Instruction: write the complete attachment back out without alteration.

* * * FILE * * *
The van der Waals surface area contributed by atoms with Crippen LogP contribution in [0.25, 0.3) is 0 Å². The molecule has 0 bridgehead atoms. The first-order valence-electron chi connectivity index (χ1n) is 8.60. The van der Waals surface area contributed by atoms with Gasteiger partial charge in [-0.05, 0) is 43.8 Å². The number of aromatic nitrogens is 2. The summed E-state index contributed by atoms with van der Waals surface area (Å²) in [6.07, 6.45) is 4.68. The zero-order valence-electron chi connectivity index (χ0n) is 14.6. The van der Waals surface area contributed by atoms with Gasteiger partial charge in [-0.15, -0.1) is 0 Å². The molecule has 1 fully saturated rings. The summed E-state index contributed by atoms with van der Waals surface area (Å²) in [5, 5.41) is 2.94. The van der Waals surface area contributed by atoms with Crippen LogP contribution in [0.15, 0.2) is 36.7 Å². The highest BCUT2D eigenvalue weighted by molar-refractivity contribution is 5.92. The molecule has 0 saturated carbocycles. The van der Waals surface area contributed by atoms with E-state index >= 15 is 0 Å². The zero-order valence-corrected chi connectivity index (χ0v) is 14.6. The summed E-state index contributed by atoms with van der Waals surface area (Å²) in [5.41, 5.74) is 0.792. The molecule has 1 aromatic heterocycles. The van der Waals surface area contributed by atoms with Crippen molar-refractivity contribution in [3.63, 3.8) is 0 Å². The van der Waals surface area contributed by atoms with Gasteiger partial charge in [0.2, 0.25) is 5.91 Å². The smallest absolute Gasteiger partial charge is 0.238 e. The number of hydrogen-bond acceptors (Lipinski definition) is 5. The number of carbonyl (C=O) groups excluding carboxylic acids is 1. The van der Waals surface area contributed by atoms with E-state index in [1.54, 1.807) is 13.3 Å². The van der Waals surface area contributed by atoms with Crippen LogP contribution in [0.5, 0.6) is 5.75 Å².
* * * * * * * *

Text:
The van der Waals surface area contributed by atoms with Crippen LogP contribution in [0.25, 0.3) is 0 Å². The molecule has 0 bridgehead atoms. The first-order valence-electron chi connectivity index (χ1n) is 8.60. The van der Waals surface area contributed by atoms with Gasteiger partial charge in [-0.05, 0) is 43.8 Å². The number of aromatic nitrogens is 2. The summed E-state index contributed by atoms with van der Waals surface area (Å²) in [6.07, 6.45) is 4.68. The zero-order valence-electron chi connectivity index (χ0n) is 14.6. The van der Waals surface area contributed by atoms with Gasteiger partial charge in [-0.15, -0.1) is 0 Å². The molecule has 1 fully saturated rings. The summed E-state index contributed by atoms with van der Waals surface area (Å²) in [5, 5.41) is 2.94. The van der Waals surface area contributed by atoms with Crippen LogP contribution in [0.15, 0.2) is 36.7 Å². The highest BCUT2D eigenvalue weighted by molar-refractivity contribution is 5.92. The molecule has 0 saturated carbocycles. The van der Waals surface area contributed by atoms with E-state index >= 15 is 0 Å². The zero-order valence-corrected chi connectivity index (χ0v) is 14.6. The summed E-state index contributed by atoms with van der Waals surface area (Å²) in [5.41, 5.74) is 0.792. The molecule has 1 aromatic heterocycles. The van der Waals surface area contributed by atoms with Crippen molar-refractivity contribution in [3.63, 3.8) is 0 Å². The van der Waals surface area contributed by atoms with Gasteiger partial charge in [0.2, 0.25) is 5.91 Å². The smallest absolute Gasteiger partial charge is 0.238 e. The number of hydrogen-bond acceptors (Lipinski definition) is 5. The number of carbonyl (C=O) groups excluding carboxylic acids is 1. The van der Waals surface area contributed by atoms with E-state index in [1.54, 1.807) is 13.3 Å². The van der Waals surface area contributed by atoms with Crippen LogP contribution in [0.5, 0.6) is 5.75 Å².